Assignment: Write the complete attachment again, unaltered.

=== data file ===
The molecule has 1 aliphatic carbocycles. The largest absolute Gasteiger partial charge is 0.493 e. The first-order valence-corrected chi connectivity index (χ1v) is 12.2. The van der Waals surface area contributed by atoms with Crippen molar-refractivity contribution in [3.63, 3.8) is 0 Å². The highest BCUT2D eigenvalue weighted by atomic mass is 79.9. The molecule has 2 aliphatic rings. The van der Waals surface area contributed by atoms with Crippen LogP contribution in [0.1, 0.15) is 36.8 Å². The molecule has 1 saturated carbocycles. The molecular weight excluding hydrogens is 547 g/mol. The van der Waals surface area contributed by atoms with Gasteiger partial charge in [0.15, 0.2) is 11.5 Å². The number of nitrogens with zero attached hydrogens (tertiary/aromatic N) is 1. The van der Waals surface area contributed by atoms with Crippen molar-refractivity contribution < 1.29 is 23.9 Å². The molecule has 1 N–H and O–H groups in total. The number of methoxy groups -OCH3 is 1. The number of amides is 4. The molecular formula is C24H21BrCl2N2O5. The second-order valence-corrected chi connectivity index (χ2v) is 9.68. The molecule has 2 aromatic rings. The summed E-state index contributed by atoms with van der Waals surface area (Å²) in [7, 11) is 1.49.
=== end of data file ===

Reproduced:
The molecule has 1 aliphatic carbocycles. The largest absolute Gasteiger partial charge is 0.493 e. The first-order valence-corrected chi connectivity index (χ1v) is 12.2. The van der Waals surface area contributed by atoms with Crippen molar-refractivity contribution in [3.63, 3.8) is 0 Å². The highest BCUT2D eigenvalue weighted by atomic mass is 79.9. The molecule has 2 aliphatic rings. The van der Waals surface area contributed by atoms with Crippen LogP contribution in [0.1, 0.15) is 36.8 Å². The molecule has 1 saturated carbocycles. The molecular weight excluding hydrogens is 547 g/mol. The van der Waals surface area contributed by atoms with Gasteiger partial charge in [0.15, 0.2) is 11.5 Å². The number of nitrogens with zero attached hydrogens (tertiary/aromatic N) is 1. The van der Waals surface area contributed by atoms with Crippen molar-refractivity contribution < 1.29 is 23.9 Å². The molecule has 1 N–H and O–H groups in total. The number of methoxy groups -OCH3 is 1. The number of amides is 4. The molecular formula is C24H21BrCl2N2O5. The second-order valence-corrected chi connectivity index (χ2v) is 9.68. The molecule has 2 aromatic rings. The summed E-state index contributed by atoms with van der Waals surface area (Å²) in [7, 11) is 1.49.